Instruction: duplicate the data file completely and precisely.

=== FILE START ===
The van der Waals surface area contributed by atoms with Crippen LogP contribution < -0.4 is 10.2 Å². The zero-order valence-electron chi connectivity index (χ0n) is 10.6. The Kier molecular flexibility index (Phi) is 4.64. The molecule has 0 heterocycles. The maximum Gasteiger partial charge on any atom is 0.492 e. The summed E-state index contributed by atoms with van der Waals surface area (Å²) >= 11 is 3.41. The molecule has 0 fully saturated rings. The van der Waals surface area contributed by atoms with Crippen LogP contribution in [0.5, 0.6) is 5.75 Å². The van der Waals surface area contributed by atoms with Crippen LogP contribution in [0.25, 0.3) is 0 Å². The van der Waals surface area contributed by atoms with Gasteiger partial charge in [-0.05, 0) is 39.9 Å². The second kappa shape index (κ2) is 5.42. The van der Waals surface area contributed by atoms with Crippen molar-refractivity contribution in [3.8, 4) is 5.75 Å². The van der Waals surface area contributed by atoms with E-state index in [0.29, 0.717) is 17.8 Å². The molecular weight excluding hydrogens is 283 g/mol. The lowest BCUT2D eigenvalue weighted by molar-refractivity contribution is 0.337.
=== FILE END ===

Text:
The van der Waals surface area contributed by atoms with Crippen LogP contribution < -0.4 is 10.2 Å². The zero-order valence-electron chi connectivity index (χ0n) is 10.6. The Kier molecular flexibility index (Phi) is 4.64. The molecule has 0 heterocycles. The maximum Gasteiger partial charge on any atom is 0.492 e. The summed E-state index contributed by atoms with van der Waals surface area (Å²) >= 11 is 3.41. The molecule has 0 fully saturated rings. The van der Waals surface area contributed by atoms with Crippen LogP contribution in [0.5, 0.6) is 5.75 Å². The van der Waals surface area contributed by atoms with Crippen LogP contribution in [0.25, 0.3) is 0 Å². The van der Waals surface area contributed by atoms with Gasteiger partial charge in [-0.05, 0) is 39.9 Å². The second kappa shape index (κ2) is 5.42. The van der Waals surface area contributed by atoms with Crippen molar-refractivity contribution in [3.8, 4) is 5.75 Å². The van der Waals surface area contributed by atoms with E-state index in [0.29, 0.717) is 17.8 Å². The molecular weight excluding hydrogens is 283 g/mol. The lowest BCUT2D eigenvalue weighted by molar-refractivity contribution is 0.337.